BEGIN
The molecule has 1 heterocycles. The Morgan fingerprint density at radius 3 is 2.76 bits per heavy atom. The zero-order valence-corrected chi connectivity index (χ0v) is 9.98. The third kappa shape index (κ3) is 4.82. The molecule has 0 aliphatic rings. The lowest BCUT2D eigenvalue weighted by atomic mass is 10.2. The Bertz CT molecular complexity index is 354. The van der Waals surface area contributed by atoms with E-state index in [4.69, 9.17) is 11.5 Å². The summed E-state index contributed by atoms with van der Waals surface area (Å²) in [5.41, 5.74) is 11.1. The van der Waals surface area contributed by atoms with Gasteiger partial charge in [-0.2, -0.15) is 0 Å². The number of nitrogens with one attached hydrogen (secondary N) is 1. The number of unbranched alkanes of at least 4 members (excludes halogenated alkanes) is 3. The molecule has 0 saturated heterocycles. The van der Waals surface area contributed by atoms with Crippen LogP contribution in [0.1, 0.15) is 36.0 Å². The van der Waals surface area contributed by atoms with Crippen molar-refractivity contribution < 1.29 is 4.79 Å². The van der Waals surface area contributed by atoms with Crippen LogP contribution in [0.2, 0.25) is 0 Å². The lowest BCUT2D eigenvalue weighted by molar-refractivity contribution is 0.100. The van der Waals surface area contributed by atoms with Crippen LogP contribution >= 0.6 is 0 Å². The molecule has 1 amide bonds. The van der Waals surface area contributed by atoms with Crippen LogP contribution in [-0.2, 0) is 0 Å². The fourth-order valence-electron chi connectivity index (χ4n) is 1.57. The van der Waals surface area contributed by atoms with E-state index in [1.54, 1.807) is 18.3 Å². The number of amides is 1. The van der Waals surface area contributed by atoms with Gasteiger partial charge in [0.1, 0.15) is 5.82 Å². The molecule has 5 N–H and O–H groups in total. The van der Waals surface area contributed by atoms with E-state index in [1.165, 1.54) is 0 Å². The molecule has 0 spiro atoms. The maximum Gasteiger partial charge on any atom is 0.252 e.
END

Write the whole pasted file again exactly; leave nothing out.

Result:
The molecule has 1 heterocycles. The Morgan fingerprint density at radius 3 is 2.76 bits per heavy atom. The zero-order valence-corrected chi connectivity index (χ0v) is 9.98. The third kappa shape index (κ3) is 4.82. The molecule has 0 aliphatic rings. The lowest BCUT2D eigenvalue weighted by atomic mass is 10.2. The Bertz CT molecular complexity index is 354. The van der Waals surface area contributed by atoms with E-state index in [4.69, 9.17) is 11.5 Å². The summed E-state index contributed by atoms with van der Waals surface area (Å²) in [5.41, 5.74) is 11.1. The van der Waals surface area contributed by atoms with Gasteiger partial charge in [-0.2, -0.15) is 0 Å². The number of nitrogens with one attached hydrogen (secondary N) is 1. The number of unbranched alkanes of at least 4 members (excludes halogenated alkanes) is 3. The molecule has 0 saturated heterocycles. The van der Waals surface area contributed by atoms with Crippen LogP contribution in [0.1, 0.15) is 36.0 Å². The van der Waals surface area contributed by atoms with Crippen molar-refractivity contribution < 1.29 is 4.79 Å². The van der Waals surface area contributed by atoms with Crippen LogP contribution in [0.2, 0.25) is 0 Å². The lowest BCUT2D eigenvalue weighted by molar-refractivity contribution is 0.100. The van der Waals surface area contributed by atoms with Crippen LogP contribution >= 0.6 is 0 Å². The molecule has 1 amide bonds. The van der Waals surface area contributed by atoms with Crippen LogP contribution in [-0.2, 0) is 0 Å². The fourth-order valence-electron chi connectivity index (χ4n) is 1.57. The van der Waals surface area contributed by atoms with E-state index in [1.54, 1.807) is 18.3 Å². The number of amides is 1. The van der Waals surface area contributed by atoms with Gasteiger partial charge in [0.1, 0.15) is 5.82 Å². The molecule has 5 N–H and O–H groups in total. The van der Waals surface area contributed by atoms with E-state index in [1.165, 1.54) is 0 Å². The molecule has 0 spiro atoms. The maximum Gasteiger partial charge on any atom is 0.252 e.